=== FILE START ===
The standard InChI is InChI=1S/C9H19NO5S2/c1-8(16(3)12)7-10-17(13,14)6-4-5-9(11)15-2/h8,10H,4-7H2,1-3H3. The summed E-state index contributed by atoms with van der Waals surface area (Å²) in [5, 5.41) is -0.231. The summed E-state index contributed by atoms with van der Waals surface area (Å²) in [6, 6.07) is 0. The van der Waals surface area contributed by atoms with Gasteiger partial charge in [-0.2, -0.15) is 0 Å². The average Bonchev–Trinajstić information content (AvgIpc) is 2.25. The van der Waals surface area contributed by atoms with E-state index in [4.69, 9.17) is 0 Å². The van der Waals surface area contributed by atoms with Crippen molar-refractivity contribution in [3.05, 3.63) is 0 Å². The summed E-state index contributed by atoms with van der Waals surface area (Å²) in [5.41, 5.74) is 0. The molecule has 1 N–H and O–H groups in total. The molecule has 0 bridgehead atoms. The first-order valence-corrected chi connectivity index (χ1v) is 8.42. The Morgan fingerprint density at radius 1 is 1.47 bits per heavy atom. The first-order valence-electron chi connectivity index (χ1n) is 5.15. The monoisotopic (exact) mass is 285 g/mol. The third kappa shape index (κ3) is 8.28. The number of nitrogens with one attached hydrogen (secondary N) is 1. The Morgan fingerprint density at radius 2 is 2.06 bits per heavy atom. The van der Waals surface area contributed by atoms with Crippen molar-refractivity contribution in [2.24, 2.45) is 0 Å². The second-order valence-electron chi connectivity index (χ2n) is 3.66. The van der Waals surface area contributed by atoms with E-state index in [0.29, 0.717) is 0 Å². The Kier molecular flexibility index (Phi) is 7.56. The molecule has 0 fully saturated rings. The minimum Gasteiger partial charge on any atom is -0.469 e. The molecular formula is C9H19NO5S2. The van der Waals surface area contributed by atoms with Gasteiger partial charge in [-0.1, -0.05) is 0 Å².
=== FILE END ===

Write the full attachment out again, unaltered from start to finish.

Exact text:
The standard InChI is InChI=1S/C9H19NO5S2/c1-8(16(3)12)7-10-17(13,14)6-4-5-9(11)15-2/h8,10H,4-7H2,1-3H3. The summed E-state index contributed by atoms with van der Waals surface area (Å²) in [5, 5.41) is -0.231. The summed E-state index contributed by atoms with van der Waals surface area (Å²) in [6, 6.07) is 0. The van der Waals surface area contributed by atoms with Gasteiger partial charge in [-0.2, -0.15) is 0 Å². The average Bonchev–Trinajstić information content (AvgIpc) is 2.25. The van der Waals surface area contributed by atoms with E-state index in [4.69, 9.17) is 0 Å². The van der Waals surface area contributed by atoms with Crippen molar-refractivity contribution in [3.05, 3.63) is 0 Å². The summed E-state index contributed by atoms with van der Waals surface area (Å²) in [5.41, 5.74) is 0. The molecule has 1 N–H and O–H groups in total. The molecule has 0 bridgehead atoms. The first-order valence-corrected chi connectivity index (χ1v) is 8.42. The Morgan fingerprint density at radius 1 is 1.47 bits per heavy atom. The first-order valence-electron chi connectivity index (χ1n) is 5.15. The monoisotopic (exact) mass is 285 g/mol. The third kappa shape index (κ3) is 8.28. The number of nitrogens with one attached hydrogen (secondary N) is 1. The Morgan fingerprint density at radius 2 is 2.06 bits per heavy atom. The van der Waals surface area contributed by atoms with Crippen molar-refractivity contribution in [2.24, 2.45) is 0 Å². The second-order valence-electron chi connectivity index (χ2n) is 3.66. The van der Waals surface area contributed by atoms with E-state index in [0.29, 0.717) is 0 Å². The Kier molecular flexibility index (Phi) is 7.56. The molecule has 0 fully saturated rings. The minimum Gasteiger partial charge on any atom is -0.469 e. The molecular formula is C9H19NO5S2. The van der Waals surface area contributed by atoms with Gasteiger partial charge in [-0.1, -0.05) is 0 Å².